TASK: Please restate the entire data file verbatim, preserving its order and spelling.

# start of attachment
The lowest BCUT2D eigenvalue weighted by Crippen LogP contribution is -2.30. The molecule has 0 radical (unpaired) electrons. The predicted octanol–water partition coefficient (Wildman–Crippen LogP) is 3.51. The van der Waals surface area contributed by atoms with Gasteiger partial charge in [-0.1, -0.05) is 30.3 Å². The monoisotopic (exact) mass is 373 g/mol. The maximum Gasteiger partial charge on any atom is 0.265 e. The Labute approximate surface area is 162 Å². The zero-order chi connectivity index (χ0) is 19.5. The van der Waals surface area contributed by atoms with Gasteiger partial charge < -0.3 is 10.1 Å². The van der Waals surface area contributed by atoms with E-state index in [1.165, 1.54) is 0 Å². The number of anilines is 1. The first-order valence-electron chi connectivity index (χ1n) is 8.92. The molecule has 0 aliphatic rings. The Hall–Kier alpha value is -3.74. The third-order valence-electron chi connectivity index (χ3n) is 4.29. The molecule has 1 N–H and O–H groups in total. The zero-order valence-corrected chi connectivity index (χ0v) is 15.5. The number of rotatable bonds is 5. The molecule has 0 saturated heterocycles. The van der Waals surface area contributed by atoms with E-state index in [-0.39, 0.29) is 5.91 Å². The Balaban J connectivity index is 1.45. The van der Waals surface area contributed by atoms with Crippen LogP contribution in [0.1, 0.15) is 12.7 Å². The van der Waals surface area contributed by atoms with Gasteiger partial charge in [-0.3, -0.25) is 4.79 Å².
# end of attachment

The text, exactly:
The lowest BCUT2D eigenvalue weighted by Crippen LogP contribution is -2.30. The molecule has 0 radical (unpaired) electrons. The predicted octanol–water partition coefficient (Wildman–Crippen LogP) is 3.51. The van der Waals surface area contributed by atoms with Gasteiger partial charge in [-0.1, -0.05) is 30.3 Å². The monoisotopic (exact) mass is 373 g/mol. The maximum Gasteiger partial charge on any atom is 0.265 e. The Labute approximate surface area is 162 Å². The zero-order chi connectivity index (χ0) is 19.5. The van der Waals surface area contributed by atoms with Gasteiger partial charge < -0.3 is 10.1 Å². The van der Waals surface area contributed by atoms with E-state index in [1.165, 1.54) is 0 Å². The number of anilines is 1. The first-order valence-electron chi connectivity index (χ1n) is 8.92. The molecule has 0 aliphatic rings. The Hall–Kier alpha value is -3.74. The third-order valence-electron chi connectivity index (χ3n) is 4.29. The molecule has 1 N–H and O–H groups in total. The zero-order valence-corrected chi connectivity index (χ0v) is 15.5. The number of rotatable bonds is 5. The molecule has 0 saturated heterocycles. The van der Waals surface area contributed by atoms with E-state index in [-0.39, 0.29) is 5.91 Å². The Balaban J connectivity index is 1.45. The van der Waals surface area contributed by atoms with Crippen LogP contribution in [0.1, 0.15) is 12.7 Å². The van der Waals surface area contributed by atoms with Gasteiger partial charge in [-0.3, -0.25) is 4.79 Å².